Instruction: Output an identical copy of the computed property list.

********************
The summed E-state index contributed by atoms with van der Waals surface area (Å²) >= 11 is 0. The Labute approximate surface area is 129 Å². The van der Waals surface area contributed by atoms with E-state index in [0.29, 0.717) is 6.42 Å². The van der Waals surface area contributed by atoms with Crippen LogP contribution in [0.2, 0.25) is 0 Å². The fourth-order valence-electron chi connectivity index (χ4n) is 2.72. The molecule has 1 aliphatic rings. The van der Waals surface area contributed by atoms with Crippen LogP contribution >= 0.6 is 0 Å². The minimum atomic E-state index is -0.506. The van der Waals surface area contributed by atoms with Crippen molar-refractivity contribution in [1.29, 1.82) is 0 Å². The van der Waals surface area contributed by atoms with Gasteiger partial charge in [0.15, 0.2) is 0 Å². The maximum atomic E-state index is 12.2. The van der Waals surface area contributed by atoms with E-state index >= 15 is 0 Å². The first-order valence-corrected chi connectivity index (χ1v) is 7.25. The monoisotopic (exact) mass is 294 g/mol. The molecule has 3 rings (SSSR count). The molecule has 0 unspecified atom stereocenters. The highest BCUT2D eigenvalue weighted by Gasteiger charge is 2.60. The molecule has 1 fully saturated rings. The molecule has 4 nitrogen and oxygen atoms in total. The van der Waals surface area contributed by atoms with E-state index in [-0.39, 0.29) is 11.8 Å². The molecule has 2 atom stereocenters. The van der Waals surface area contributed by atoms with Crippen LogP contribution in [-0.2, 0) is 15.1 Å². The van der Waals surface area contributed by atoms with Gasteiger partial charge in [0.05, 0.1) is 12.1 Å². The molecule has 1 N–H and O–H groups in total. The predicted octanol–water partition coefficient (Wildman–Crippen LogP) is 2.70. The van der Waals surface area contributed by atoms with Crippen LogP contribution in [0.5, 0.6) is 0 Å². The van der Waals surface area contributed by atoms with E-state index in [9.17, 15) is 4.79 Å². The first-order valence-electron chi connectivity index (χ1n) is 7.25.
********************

The summed E-state index contributed by atoms with van der Waals surface area (Å²) >= 11 is 0. The Labute approximate surface area is 129 Å². The van der Waals surface area contributed by atoms with E-state index in [0.29, 0.717) is 6.42 Å². The van der Waals surface area contributed by atoms with Crippen LogP contribution in [0.2, 0.25) is 0 Å². The fourth-order valence-electron chi connectivity index (χ4n) is 2.72. The molecule has 1 aliphatic rings. The van der Waals surface area contributed by atoms with Crippen LogP contribution >= 0.6 is 0 Å². The minimum atomic E-state index is -0.506. The van der Waals surface area contributed by atoms with Crippen molar-refractivity contribution in [1.29, 1.82) is 0 Å². The van der Waals surface area contributed by atoms with Gasteiger partial charge in [0.15, 0.2) is 0 Å². The maximum atomic E-state index is 12.2. The van der Waals surface area contributed by atoms with E-state index >= 15 is 0 Å². The first-order valence-corrected chi connectivity index (χ1v) is 7.25. The monoisotopic (exact) mass is 294 g/mol. The molecule has 3 rings (SSSR count). The molecule has 0 unspecified atom stereocenters. The highest BCUT2D eigenvalue weighted by Gasteiger charge is 2.60. The molecule has 1 fully saturated rings. The molecule has 4 nitrogen and oxygen atoms in total. The van der Waals surface area contributed by atoms with E-state index in [-0.39, 0.29) is 11.8 Å². The molecule has 2 atom stereocenters. The van der Waals surface area contributed by atoms with Crippen LogP contribution in [-0.2, 0) is 15.1 Å². The van der Waals surface area contributed by atoms with Gasteiger partial charge in [0.05, 0.1) is 12.1 Å². The molecule has 1 N–H and O–H groups in total. The predicted octanol–water partition coefficient (Wildman–Crippen LogP) is 2.70. The van der Waals surface area contributed by atoms with Crippen LogP contribution in [0.5, 0.6) is 0 Å². The van der Waals surface area contributed by atoms with E-state index in [9.17, 15) is 4.79 Å². The first-order valence-electron chi connectivity index (χ1n) is 7.25.